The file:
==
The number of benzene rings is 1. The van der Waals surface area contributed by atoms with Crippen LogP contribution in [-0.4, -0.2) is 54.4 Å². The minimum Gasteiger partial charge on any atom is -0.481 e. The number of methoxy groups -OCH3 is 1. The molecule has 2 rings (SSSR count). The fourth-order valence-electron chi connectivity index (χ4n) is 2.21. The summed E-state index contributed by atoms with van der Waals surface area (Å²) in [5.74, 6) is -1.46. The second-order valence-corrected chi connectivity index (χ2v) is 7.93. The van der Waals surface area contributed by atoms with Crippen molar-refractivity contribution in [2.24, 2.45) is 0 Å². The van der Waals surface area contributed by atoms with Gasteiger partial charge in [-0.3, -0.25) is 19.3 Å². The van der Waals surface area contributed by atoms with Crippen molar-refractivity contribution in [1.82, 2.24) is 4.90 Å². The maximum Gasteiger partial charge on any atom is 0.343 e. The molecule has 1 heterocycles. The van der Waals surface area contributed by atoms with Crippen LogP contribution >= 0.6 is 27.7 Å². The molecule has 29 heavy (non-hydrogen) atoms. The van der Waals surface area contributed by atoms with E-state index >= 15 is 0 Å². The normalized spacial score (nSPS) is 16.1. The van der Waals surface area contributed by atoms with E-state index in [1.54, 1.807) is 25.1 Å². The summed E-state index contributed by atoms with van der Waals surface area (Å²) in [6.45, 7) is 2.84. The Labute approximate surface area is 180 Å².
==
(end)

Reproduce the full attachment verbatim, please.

The number of benzene rings is 1. The van der Waals surface area contributed by atoms with Crippen LogP contribution in [-0.4, -0.2) is 54.4 Å². The minimum Gasteiger partial charge on any atom is -0.481 e. The number of methoxy groups -OCH3 is 1. The molecule has 2 rings (SSSR count). The fourth-order valence-electron chi connectivity index (χ4n) is 2.21. The summed E-state index contributed by atoms with van der Waals surface area (Å²) in [5.74, 6) is -1.46. The second-order valence-corrected chi connectivity index (χ2v) is 7.93. The van der Waals surface area contributed by atoms with Crippen molar-refractivity contribution in [2.24, 2.45) is 0 Å². The van der Waals surface area contributed by atoms with Gasteiger partial charge in [-0.3, -0.25) is 19.3 Å². The van der Waals surface area contributed by atoms with Crippen molar-refractivity contribution in [1.82, 2.24) is 4.90 Å². The maximum Gasteiger partial charge on any atom is 0.343 e. The molecule has 1 heterocycles. The van der Waals surface area contributed by atoms with Crippen LogP contribution >= 0.6 is 27.7 Å². The molecule has 29 heavy (non-hydrogen) atoms. The van der Waals surface area contributed by atoms with E-state index >= 15 is 0 Å². The normalized spacial score (nSPS) is 16.1. The van der Waals surface area contributed by atoms with E-state index in [1.54, 1.807) is 25.1 Å². The summed E-state index contributed by atoms with van der Waals surface area (Å²) in [6.45, 7) is 2.84. The Labute approximate surface area is 180 Å².